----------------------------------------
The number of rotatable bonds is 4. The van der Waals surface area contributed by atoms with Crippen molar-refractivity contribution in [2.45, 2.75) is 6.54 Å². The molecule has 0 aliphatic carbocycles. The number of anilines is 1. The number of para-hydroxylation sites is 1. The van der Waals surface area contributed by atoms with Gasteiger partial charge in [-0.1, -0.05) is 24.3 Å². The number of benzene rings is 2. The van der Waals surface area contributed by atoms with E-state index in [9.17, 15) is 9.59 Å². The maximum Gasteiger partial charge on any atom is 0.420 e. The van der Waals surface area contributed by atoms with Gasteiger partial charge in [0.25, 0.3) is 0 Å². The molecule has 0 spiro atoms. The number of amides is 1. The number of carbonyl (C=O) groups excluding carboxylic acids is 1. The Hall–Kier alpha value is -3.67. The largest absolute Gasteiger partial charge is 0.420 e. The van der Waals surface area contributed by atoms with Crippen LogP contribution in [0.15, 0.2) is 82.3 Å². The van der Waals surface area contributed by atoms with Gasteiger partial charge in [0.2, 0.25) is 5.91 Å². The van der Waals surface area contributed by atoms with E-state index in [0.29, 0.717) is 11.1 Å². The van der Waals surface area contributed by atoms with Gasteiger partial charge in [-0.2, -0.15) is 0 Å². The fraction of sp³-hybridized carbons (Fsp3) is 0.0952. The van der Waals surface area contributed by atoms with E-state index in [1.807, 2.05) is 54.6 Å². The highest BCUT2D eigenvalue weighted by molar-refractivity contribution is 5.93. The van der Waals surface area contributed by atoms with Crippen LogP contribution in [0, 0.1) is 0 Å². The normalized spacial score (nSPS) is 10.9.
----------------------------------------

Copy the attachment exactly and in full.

The number of rotatable bonds is 4. The van der Waals surface area contributed by atoms with Crippen molar-refractivity contribution in [2.45, 2.75) is 6.54 Å². The molecule has 0 aliphatic carbocycles. The number of anilines is 1. The number of para-hydroxylation sites is 1. The van der Waals surface area contributed by atoms with Gasteiger partial charge in [-0.1, -0.05) is 24.3 Å². The number of benzene rings is 2. The van der Waals surface area contributed by atoms with E-state index in [9.17, 15) is 9.59 Å². The maximum Gasteiger partial charge on any atom is 0.420 e. The van der Waals surface area contributed by atoms with Gasteiger partial charge in [0.25, 0.3) is 0 Å². The molecule has 0 spiro atoms. The number of amides is 1. The number of carbonyl (C=O) groups excluding carboxylic acids is 1. The Hall–Kier alpha value is -3.67. The largest absolute Gasteiger partial charge is 0.420 e. The van der Waals surface area contributed by atoms with Crippen LogP contribution in [0.15, 0.2) is 82.3 Å². The van der Waals surface area contributed by atoms with Gasteiger partial charge in [0.2, 0.25) is 5.91 Å². The van der Waals surface area contributed by atoms with E-state index in [0.29, 0.717) is 11.1 Å². The van der Waals surface area contributed by atoms with Gasteiger partial charge in [-0.2, -0.15) is 0 Å². The fraction of sp³-hybridized carbons (Fsp3) is 0.0952. The van der Waals surface area contributed by atoms with E-state index in [1.807, 2.05) is 54.6 Å². The highest BCUT2D eigenvalue weighted by molar-refractivity contribution is 5.93. The van der Waals surface area contributed by atoms with Crippen LogP contribution in [0, 0.1) is 0 Å². The normalized spacial score (nSPS) is 10.9.